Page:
Basically, to make vinegar, and it is SO basic– you get fruit, or fruit scraps, raw or cooked– you place in water, add some sugar, make sure there is air, and wait. Stir when you walk to discourage baddies and to encourage oxygenation, which acetic acid bacteria like.  This stage is represented by the photograph on the left, above.  First your concoction turns a little alcoholic, then you wait some more. Then your “wine” begins to sour, vinegar-sour. It’s THIS easy. Keep stirring, to keep it airy and so that films of yeast don’t develop, nor moulds on any bits of solid that pop up out of the liquid. At some point, after it’s begun to sour, you strain and then bottle, as in the photo on the right, and then as time marches forth, your vinegar gets ever more vinegary, until eventually it reaches its highest acid level.

(These kind of vinegars are different from fruit vinegars in which the fruit is boiled in sugar then strained and steeped in a pre-made vinegar. These sweet vinegars – you might be familiar with blackberry vinegar made this way– are nice but to my mind too sweet, too boutique, and acutally less useful in a daily way. |And they are closer to “shrubs” and certain varieties of old-fashioned cordials that are really nice to drink mixed with water or bubbly-water and quite refreshing in hot weather. In that context the vinegar would have been a preservative for the sweetened fruit mixture.)

Last Thanksgiving (a festival of gratitude I celebrate with my England-born children) I saved the peels from all the apples that went into pies, and made a load of scrap vinegar.  I also experimented with cooked scraps,  fermenting the skins, seeds and cores that didn’t make it through the food mill of the apple sauce I simmered and jarred.  And I bottled a similar batch made with the tough skins and cores of quinces.  These vinegars have all been lovely in salad dressings, to brighten sauces and stews, in marinades, and sometimes just to drink in water for a little refreshment and alkalising…  The pineapple vinegar was a wonderful brightening lemon-substitute in some guacamole I made…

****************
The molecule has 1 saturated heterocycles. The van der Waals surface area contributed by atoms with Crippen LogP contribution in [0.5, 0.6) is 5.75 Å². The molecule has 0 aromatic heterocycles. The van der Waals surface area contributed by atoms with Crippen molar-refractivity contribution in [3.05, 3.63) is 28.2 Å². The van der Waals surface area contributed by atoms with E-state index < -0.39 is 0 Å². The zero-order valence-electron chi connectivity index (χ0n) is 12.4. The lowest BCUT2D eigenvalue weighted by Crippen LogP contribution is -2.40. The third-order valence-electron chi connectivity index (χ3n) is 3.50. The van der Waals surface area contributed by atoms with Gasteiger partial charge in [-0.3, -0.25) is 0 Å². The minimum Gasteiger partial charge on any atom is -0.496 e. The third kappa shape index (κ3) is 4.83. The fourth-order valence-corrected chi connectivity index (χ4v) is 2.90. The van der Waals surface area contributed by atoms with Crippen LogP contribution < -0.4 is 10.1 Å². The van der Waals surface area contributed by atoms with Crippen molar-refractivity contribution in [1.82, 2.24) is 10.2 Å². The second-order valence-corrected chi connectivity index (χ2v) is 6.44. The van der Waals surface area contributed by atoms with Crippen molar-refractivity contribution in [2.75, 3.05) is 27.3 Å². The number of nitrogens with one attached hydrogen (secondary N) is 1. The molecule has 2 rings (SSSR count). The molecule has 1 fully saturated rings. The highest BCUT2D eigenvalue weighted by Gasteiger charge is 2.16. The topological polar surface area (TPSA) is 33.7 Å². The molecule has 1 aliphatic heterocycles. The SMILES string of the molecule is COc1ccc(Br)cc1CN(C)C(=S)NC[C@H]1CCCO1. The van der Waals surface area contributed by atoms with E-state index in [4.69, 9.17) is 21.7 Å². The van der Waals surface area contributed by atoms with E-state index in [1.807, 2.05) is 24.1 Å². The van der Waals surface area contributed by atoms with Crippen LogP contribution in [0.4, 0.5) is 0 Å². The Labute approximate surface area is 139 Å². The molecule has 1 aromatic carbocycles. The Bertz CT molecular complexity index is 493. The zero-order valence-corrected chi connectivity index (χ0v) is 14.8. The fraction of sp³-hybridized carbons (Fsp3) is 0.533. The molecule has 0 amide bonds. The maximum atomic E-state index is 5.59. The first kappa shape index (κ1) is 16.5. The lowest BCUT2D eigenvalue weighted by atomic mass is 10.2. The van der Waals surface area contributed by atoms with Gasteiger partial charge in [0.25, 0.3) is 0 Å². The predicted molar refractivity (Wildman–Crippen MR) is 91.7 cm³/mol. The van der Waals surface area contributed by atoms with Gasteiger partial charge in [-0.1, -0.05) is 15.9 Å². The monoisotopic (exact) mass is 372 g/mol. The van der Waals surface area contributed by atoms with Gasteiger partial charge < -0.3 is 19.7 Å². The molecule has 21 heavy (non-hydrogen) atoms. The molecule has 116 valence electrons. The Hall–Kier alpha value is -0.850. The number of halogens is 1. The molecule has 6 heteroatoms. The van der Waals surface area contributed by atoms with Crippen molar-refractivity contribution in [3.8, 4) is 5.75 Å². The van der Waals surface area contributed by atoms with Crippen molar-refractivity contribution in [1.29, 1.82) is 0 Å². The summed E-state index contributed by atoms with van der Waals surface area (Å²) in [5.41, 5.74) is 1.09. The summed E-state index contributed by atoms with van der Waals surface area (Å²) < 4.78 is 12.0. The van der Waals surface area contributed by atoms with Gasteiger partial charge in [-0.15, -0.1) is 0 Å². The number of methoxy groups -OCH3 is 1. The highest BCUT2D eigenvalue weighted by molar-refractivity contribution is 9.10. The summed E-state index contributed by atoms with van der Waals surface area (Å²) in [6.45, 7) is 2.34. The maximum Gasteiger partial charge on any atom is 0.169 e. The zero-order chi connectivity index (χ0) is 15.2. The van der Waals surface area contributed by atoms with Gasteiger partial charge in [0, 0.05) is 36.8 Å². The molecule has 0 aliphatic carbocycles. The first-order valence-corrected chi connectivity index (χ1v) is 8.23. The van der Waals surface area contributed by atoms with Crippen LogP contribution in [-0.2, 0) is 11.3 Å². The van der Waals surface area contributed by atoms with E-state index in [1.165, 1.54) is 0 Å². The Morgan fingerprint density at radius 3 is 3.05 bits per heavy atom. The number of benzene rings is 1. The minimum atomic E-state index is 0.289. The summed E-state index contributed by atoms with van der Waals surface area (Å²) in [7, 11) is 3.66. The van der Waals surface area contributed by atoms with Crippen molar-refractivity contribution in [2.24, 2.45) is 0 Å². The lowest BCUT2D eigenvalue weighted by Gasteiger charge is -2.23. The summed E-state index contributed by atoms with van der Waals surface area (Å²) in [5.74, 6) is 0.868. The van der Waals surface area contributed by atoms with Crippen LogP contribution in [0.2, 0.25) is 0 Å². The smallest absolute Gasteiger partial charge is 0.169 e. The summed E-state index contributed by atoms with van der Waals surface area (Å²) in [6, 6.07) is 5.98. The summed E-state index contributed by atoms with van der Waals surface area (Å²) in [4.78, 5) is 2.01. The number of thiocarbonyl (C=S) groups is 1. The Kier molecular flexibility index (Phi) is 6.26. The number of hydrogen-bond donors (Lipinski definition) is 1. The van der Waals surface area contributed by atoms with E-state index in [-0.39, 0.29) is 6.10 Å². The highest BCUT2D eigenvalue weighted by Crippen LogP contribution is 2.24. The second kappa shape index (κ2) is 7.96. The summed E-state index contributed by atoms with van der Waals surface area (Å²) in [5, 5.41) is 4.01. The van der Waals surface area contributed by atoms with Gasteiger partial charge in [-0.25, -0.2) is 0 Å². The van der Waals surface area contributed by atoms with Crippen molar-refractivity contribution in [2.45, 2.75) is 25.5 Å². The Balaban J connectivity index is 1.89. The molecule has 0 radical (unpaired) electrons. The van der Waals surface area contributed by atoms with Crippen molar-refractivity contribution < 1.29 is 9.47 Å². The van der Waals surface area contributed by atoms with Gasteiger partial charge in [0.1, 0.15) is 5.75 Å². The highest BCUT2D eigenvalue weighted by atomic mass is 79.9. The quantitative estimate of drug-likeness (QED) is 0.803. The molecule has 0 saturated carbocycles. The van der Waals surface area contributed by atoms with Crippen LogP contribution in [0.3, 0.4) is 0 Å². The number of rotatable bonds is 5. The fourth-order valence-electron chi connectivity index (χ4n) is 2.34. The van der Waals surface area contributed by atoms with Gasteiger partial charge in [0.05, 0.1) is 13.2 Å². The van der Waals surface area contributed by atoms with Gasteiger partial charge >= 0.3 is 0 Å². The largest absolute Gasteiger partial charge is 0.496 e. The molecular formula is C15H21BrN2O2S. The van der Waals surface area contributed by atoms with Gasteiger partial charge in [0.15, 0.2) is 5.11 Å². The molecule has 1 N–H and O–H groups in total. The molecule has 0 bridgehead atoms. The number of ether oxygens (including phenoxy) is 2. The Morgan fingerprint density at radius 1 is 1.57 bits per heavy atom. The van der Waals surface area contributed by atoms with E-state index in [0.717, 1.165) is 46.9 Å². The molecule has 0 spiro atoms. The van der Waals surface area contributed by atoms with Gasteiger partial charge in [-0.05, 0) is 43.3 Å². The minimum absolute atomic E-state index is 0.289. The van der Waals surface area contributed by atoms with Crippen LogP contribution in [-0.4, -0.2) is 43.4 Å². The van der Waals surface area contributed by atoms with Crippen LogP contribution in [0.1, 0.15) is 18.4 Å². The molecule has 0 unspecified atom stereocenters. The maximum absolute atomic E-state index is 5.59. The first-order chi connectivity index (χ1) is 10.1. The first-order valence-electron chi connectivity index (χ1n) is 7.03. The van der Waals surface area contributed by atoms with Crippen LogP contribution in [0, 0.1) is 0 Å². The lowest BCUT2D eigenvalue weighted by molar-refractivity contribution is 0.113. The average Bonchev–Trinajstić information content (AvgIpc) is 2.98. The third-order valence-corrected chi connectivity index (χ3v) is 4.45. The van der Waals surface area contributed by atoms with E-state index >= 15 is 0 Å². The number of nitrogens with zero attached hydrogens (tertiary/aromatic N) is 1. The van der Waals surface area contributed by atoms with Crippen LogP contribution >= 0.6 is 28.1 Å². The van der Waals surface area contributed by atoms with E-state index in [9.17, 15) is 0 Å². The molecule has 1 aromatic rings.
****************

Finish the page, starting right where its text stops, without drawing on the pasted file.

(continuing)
And more: my husband brought home from a supermarket, a bag of reduced-for-clearance pears– they weren’t ripe and a month later, forgotten, they were still not ripe.  I cut off a few bad bits and…  chopped into water and sugar they went.   This is the vinegar that now, on my kitchen counter, seems to be clouding with forms that I’m hoping, fingers crossed, are early “mother” formations.  Annother,  rhubarb: I’d chopped and simmered and intended to make a rather labour-intensive cordial for a friend.  On that day, I was overcome by a migraine, lay down in the dark, allowing that huge pot to languish sadly.  As it did the next day, and the next, until finally I put it in the fridge and …  and…..  and…..   But all was not lost, and I’ve now several large bottles of Rhubarb Wild-Vinegar, a brightener that was the amazing secret ingredient in a spicy chickpea curry.  Also: Plum Honey Vinegar, Blackberry Apple, and now, as I edit, I’m setting myself the experiment of making a winter-squash flavoured condiment with the pulp that surrounds the seeds I intend to roast.

Warning: we are advised NOT to make long-term preserves (chutneys say) with vinegar in which the acid level is not measured to be sufficient to counteract the growth of botulism spores– at least I’ve read this on the internet.  (Though I am not convinced, in the case of many jarred chutneys, that sugar is not the main preservation agent and vinegar there to counteract the sweetness for a savour condiment– but what do I know?)

One reads about verjuice / verjus in historical European recipes.  It’s a kind of sour juice  made from unripened grapes and sometimes, crabapples.  I’m sure there were infinite local and individual varieties.   I’ve come to see my “scrap vinegars” — through the stages of a little sour through to the final, acidic vinegar — as a really interesting culinary twist on the continuum of juice-wine-vinegar and a citrus / sour element of modern global cooking styles.   My vinegars allow me an amazing range and subtlety of flavours that are truly local and extremely economical, made as they are from what would otherwise be thrown out or composted.

Making scrap vinegar is addictive and fun.  Rotting kiwis?  Tried it– flavour not so nice though, and it became a great home-made cleanser to keep by the kitchen sink, deglazing grease and burn effectively from dinner pans.  I’ve also made an effective cleaning product just fermenting peels and green off-cuts from potatoes– added sugar, air, time and…. voila, something very cheap and useful– definitely effective up-cycling.